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Wednesday, April 11, 2007

CD REVIEW - Some Came Running + Latest Issue of Film Music Magazine

Some Came Running
Music by Elmer Bernstein
Film Score Monthly Vol.10 No.1 (US)
43 Tracks 78:48 mins

Elmer Bernstein was at the height of his powers at the time of this 1958 Frank Sinatra/Dean Martin starrer (though a young Shirley MacLaine stole the show), equally comfortable in writing strong, jazzy music or patriotic and homespun Americana. This score features both, plus some excellent dance band music to boot.
This is in fact an album that has been a long time coming. The original soundtrack album release was, as was the norm at the time, a re-recording by the composer. Here, is presented the original score, gathered together from various sources, as the original film tracks were discovered to have a fault, due to the way they were stored in 1958. All things considered, the album is in amazing, mostly stereo, sound, and well worth the wait.
The score commences with the "Prelude," which features Bernstein's powerful, dirge-like main theme. A somewhat disturbed version of this theme, lead by solo sax, is heard at the end of the subsequent track, and both versions are to play their part throughout the remainder of the score. Ginny's (Shirley Maclaine) theme is introduced at the start of track 2 and is a soft and bluesy affair. A swaggering, jazzy theme is first heard in "Smitty's Cocktail Hour" and later developed in "Like Wow,"one of three great jazzy jukebox tunes from Bernstein. In addition to these source cues, there are also a number of fine dance band tunes in between the dramatic scoring.
The following cue is Bernstein at his Americana best. "The View From Parkman" starts out with marching band music, turning into a proud variation, with just a touch of whimsy.
Romance is injected firstly with "Thwarted," which starts out light and gay, before becoming a romantic-stringed waltz. "Gwen's Theme" starts out quite rhapsodic with piano and strings, but becomes more passionate on strings, with a passage for solo violin. "Tryst" presents romantic, yet troubled variations on the theme. Sammy Cahn and James Van Heusen wrote the song "To Love and Be Loved" for the film, which is heard in vocal form as the last of a number of bonus cues presented at the end of the disc, but is first heard in the body of the score as a radio source cue, cropping up again in variations in "Dawn at Dawn" and "Tired."
The film concludes with a big chase scene at a carnival, and carnival source cues which were interspersed with Bernstein's dramatic chase music are also presented in the bonus material. The chase cues themselves mostly feature the composer's main theme in dramatic, action-packed variations, but when Ginny is tragically shot at the end of the sequence, her theme returns in sad variations.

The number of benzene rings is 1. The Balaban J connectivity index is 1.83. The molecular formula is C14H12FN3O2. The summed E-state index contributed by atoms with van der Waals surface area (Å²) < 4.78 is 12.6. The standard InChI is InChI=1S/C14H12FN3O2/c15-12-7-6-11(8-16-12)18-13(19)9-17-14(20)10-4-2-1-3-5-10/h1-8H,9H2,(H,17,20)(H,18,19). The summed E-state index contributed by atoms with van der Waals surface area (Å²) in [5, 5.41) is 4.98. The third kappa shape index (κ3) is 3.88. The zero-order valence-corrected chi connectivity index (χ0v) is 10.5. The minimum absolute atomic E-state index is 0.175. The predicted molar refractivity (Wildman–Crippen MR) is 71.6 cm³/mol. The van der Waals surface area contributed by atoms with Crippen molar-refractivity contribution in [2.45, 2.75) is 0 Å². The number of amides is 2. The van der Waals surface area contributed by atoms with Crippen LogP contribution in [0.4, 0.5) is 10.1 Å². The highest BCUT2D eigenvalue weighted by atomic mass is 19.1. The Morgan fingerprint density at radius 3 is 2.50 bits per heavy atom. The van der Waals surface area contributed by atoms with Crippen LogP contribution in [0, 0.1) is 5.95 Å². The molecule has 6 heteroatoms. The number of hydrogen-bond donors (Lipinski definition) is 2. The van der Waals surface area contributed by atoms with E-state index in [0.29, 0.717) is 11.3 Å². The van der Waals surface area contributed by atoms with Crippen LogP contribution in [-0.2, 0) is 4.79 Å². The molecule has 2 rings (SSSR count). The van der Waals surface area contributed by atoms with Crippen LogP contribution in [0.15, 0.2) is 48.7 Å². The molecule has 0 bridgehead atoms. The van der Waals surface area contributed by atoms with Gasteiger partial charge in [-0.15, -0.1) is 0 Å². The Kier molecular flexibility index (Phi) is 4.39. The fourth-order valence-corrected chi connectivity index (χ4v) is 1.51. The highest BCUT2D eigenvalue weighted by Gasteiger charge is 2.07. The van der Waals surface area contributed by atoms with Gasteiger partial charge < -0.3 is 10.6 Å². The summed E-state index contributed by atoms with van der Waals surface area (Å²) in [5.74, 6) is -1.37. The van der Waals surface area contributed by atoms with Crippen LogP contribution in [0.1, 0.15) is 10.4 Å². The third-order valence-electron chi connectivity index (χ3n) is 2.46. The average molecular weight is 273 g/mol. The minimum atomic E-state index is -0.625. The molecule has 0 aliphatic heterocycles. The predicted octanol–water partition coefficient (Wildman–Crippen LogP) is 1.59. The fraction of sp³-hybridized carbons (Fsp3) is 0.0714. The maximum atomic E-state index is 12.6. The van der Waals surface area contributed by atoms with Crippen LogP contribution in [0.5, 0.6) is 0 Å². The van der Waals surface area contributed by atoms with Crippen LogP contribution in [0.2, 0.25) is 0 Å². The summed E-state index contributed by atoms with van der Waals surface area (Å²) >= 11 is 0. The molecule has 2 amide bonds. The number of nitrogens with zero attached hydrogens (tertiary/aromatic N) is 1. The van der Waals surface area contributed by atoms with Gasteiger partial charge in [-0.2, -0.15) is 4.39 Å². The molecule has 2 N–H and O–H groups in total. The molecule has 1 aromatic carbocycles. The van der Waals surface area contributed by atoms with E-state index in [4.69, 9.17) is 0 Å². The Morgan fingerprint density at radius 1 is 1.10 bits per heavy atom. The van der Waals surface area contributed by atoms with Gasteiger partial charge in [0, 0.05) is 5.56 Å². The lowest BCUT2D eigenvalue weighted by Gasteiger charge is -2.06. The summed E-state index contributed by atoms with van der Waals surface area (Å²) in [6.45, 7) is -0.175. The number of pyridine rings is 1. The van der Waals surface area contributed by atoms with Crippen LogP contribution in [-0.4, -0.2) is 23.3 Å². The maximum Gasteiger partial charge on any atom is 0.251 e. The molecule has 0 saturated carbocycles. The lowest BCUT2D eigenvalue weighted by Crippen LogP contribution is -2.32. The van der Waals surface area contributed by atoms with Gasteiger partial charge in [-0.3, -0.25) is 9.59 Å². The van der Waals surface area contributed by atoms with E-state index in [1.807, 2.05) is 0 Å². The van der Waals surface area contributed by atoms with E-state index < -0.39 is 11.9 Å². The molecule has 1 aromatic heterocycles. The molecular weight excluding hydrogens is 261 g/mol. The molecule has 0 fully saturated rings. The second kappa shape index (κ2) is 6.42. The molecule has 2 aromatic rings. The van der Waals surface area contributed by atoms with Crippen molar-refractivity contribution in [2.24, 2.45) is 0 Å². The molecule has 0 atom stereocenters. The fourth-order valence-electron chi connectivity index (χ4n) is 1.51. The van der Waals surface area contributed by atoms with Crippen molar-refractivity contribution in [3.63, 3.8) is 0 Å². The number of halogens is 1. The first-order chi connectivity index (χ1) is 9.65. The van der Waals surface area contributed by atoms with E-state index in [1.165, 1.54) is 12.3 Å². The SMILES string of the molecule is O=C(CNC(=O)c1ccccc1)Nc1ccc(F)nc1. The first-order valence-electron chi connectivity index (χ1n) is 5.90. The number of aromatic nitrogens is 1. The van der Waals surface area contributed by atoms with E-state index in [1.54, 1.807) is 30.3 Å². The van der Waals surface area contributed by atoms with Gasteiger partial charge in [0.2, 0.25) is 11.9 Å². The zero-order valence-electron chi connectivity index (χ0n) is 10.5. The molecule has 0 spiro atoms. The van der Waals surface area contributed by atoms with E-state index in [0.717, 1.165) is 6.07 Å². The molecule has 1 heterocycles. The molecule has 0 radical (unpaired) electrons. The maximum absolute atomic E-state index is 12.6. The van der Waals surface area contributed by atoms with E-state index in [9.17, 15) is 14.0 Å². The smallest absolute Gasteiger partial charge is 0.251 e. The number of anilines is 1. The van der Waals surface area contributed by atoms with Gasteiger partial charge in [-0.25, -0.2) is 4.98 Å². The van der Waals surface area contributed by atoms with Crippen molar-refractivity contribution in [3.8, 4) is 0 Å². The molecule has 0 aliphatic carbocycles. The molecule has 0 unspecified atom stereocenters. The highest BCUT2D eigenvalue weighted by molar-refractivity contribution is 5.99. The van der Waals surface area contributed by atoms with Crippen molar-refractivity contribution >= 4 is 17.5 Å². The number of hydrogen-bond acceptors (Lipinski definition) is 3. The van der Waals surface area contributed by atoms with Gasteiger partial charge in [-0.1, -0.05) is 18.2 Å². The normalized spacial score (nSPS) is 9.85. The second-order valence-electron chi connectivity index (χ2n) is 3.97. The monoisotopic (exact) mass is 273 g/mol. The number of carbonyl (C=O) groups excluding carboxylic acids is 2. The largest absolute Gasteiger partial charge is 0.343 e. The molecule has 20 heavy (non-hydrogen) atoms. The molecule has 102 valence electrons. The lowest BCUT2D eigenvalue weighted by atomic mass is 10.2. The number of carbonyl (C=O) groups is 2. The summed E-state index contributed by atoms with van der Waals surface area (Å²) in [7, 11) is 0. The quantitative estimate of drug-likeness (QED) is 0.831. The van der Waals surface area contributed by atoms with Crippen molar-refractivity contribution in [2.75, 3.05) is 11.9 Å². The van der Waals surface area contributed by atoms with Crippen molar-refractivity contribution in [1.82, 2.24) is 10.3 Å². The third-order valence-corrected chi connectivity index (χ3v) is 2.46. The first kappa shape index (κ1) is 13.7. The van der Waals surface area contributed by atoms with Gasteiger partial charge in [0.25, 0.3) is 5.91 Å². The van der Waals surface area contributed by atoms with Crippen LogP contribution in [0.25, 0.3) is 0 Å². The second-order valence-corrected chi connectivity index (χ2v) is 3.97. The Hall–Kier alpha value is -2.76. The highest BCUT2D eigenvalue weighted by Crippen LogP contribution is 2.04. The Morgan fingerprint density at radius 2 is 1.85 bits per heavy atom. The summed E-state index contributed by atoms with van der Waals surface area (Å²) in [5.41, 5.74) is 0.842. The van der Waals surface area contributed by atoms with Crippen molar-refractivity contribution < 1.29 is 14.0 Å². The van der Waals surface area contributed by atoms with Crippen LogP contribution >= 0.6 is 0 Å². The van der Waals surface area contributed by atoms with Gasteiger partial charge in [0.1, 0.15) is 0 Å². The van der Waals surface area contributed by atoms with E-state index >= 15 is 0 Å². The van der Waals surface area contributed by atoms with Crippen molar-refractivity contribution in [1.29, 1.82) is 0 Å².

"Catharsis" concludes the score, in suitably religious mode to mark Ginny's funeral, but then "Gwen's Theme" soars to a big conclusion.
The aforementioned bonus cues also include two more vocals from the on-screen male trio, who also perform "To Love and Be Loved," standards "After You've Gone" and "Don't Blame Me." And there's also an instrumental version of "Blue Moon."
Accompanying the disc, as always, is an excellent and colourful booklet, with numerous stills from the film, plus poster artwork, and album producer Lukas Kendall's detailed notes on the film and its score, together with the usual cue-by-cue guide.
For further details and sound samples, go to, where you can also order your copy and browse through FSM's catalogue of available titles.

The latest issue, Volume 7 Number 1, of FILM MUSIC is now available, and the cover feature is an interview with a new name to me, but certainly one to look out for, Sharon Farber, who divides her time between scoring for both screen and concert hall. The other main feature is an interview with two of the main movers and shakers behind New Era Scoring, an initiative to provide an LA-based orchestra, that can work on both Union and non-Union projects and therefore keep recording work in the City, and stop it filtering off to places like Seattle and Eastern Europe, due to the high costs of recording Union in LA. It will certainly be interesting to see how they go. There is also an article on ASCAP's MediaGuide; a look at some of the state-of-the-art gear on show at the International Winter NAMM Show; there's also advice for composers on writing song-like cues for film; as well as a look at the advantages of switching to the new Intel Macs; and the issue concludes with publisher Mark Northam's warning about an important 18 months ahead for composers and songwriters regarding royalties.
Go to to subscribe and, while you're at it, don't forget, if you haven't wisely already done so, to subscribe to the free electronic filmmusicweekly at


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